The unique chance to spend time with sea otters opened our eyes to what extraordinary creatures they are and gave us a glimpse of their lives in a complex society alien to our own. Just to touch their fabled fur was a delight. Their pups were the cutest creatures imaginable. But most amazing was their behavior. Alone, they languished; but when placed in groups they perked up and recovered. Again and again, caretakers witnessed otters interacting in affectionate and altruistic ways that implied intelligence, emotion, and empathy. When frightened, otters clutched each other; when content, they held hands (paws) with a friend. Pen mates carried food to a mother otter that would not leave her sleeping pup at feeding time. Most disturbing was an incident in which a healthy otter drowned after a veterinarian sedated it for a routine procedure. The other otters tried to save their friend, holding it up by the armpits on each side and trying to keep its face out of the water. With mixed feelings, we saw the otters grow tame and friendly. As young ones patted my leg, begging for food, my heart ached. On the one hand, I knew that such trust put them at high risk of being shot after release. On the other hand, their touch was a fantasy-come-true of gentle contact with wild creatures. Is it possible to describe such observations without anthropomorphizing?

Liz Simonis and Kathy Hill, workers at the Little Jakalof sea otter
facility, snapped photos during the release at McCarty Fjord in
Kenai Fjords N.P. in August 1989. Exxon arranged to fly otters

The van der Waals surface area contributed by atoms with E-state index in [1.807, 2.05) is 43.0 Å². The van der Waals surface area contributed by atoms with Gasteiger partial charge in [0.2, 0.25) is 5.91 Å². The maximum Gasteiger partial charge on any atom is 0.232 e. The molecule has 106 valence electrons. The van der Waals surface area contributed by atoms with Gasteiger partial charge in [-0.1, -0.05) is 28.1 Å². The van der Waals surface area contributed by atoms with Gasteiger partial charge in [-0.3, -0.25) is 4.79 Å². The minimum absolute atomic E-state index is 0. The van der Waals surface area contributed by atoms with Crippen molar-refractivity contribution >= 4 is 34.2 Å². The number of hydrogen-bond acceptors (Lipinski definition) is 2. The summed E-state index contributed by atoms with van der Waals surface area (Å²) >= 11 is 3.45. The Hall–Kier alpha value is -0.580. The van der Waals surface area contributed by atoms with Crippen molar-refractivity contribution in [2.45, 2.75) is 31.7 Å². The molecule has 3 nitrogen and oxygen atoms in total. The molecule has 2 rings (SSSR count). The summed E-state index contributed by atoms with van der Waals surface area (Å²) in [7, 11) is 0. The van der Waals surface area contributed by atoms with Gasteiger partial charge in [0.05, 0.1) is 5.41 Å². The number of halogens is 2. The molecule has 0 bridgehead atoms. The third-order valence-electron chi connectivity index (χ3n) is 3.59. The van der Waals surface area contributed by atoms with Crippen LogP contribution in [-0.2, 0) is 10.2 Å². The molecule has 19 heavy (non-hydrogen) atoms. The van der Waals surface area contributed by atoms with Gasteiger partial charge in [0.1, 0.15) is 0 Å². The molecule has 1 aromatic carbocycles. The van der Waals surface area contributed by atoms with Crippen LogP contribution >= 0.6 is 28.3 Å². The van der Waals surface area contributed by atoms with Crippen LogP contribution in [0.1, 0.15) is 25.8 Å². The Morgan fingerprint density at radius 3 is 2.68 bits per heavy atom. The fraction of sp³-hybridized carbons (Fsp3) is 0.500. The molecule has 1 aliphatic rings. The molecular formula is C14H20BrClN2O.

and their caretakers via helicopter to release sites. Photo
by Shana Loshbaugh.

Did the sea otter rescue effort help the wildlife at all? The answer is complex. For the population, in the short run: no. Recovering since the 1911 international fur seal treaty, the species is no longer endangered. Damage assessment studies estimated that the oil directly killed about 3,000 otters, mostly in Prince William Sound. That contrasted with 436 animals captured for “rescue” of which 187 were released to the wild eventually. Despite people’s helpful intent, additional animals may have died due to the stress of capture, transport, and life in captivity. For individual animals, there is no question that the intervention saved lives, especially for the 36 juvenile and handicapped otters that spent the rest of their lives in captivity. The U.S. Fish and Wildlife Service only declared the sound’s sea otter populations recovered in February 2014. For the long run, I believe the project did help the wildlife, at least in the hypothetical case of any future oil spills or other events prompting people to put otters into “protective custody.” Fears that the stint of captivity would transfer lethal diseases from domestic animals to wild otters did not materialize. One good side effect of the bad situation was the unprecedented leap in expertise regarding sea-otter capture, medicine, and husbandry. This already has been applied in places such as the Alaska SeaLife Center.

What people learned, on a larger scale, led to revamped spill-response plans that include more sophisticated wildlife response. Alyeska and other entities have pre-fab, modular otter centers in storage. They contract with companies to provide trained responders in the event of future spills. There’s even a book on how to rehabilitate sea otters, written by veterans of the 1989 project.

This year, as people reflect on this anniversary of the oil spill, we do so with knowledge of newer fiascos such as the 2010 Deepwater Horizon oil spill in the Gulf of Mexico and of looming threats such as ocean acidification and climate change. Sea otters remain symbols of wild Alaska and its vulnerability to human error and hubris.